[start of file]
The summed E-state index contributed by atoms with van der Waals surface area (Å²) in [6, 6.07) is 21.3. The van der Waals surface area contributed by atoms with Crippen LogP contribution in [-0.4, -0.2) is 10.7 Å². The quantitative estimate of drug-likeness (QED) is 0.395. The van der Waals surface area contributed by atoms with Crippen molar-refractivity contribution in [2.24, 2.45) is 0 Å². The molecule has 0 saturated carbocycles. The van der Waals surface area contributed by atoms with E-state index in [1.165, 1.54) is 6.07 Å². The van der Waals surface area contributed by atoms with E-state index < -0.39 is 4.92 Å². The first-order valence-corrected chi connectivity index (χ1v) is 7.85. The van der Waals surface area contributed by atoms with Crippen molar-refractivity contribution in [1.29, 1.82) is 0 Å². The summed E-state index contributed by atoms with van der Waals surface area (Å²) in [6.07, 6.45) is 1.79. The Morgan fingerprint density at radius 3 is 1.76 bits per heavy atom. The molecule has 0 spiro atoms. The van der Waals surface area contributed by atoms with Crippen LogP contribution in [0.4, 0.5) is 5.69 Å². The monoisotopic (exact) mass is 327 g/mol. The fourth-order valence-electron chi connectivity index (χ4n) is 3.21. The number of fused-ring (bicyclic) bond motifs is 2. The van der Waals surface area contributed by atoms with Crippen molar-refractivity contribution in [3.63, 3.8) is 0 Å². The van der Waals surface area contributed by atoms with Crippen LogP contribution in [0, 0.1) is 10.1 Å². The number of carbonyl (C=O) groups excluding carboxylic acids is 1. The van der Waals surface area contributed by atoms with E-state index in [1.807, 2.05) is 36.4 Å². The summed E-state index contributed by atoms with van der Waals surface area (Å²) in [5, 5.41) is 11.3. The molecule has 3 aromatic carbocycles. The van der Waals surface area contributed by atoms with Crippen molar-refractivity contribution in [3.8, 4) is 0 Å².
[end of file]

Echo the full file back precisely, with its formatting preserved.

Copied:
The summed E-state index contributed by atoms with van der Waals surface area (Å²) in [6, 6.07) is 21.3. The van der Waals surface area contributed by atoms with Crippen LogP contribution in [-0.4, -0.2) is 10.7 Å². The quantitative estimate of drug-likeness (QED) is 0.395. The van der Waals surface area contributed by atoms with Crippen molar-refractivity contribution in [2.24, 2.45) is 0 Å². The molecule has 0 saturated carbocycles. The van der Waals surface area contributed by atoms with E-state index in [1.165, 1.54) is 6.07 Å². The van der Waals surface area contributed by atoms with E-state index < -0.39 is 4.92 Å². The first-order valence-corrected chi connectivity index (χ1v) is 7.85. The van der Waals surface area contributed by atoms with Crippen molar-refractivity contribution in [1.29, 1.82) is 0 Å². The summed E-state index contributed by atoms with van der Waals surface area (Å²) in [6.07, 6.45) is 1.79. The Morgan fingerprint density at radius 3 is 1.76 bits per heavy atom. The molecule has 0 spiro atoms. The van der Waals surface area contributed by atoms with Crippen LogP contribution in [0.4, 0.5) is 5.69 Å². The monoisotopic (exact) mass is 327 g/mol. The fourth-order valence-electron chi connectivity index (χ4n) is 3.21. The number of fused-ring (bicyclic) bond motifs is 2. The van der Waals surface area contributed by atoms with Crippen molar-refractivity contribution in [3.63, 3.8) is 0 Å². The van der Waals surface area contributed by atoms with Crippen LogP contribution in [0, 0.1) is 10.1 Å². The number of carbonyl (C=O) groups excluding carboxylic acids is 1. The van der Waals surface area contributed by atoms with E-state index in [1.807, 2.05) is 36.4 Å². The summed E-state index contributed by atoms with van der Waals surface area (Å²) in [5, 5.41) is 11.3. The molecule has 3 aromatic carbocycles. The van der Waals surface area contributed by atoms with Crippen molar-refractivity contribution in [3.8, 4) is 0 Å².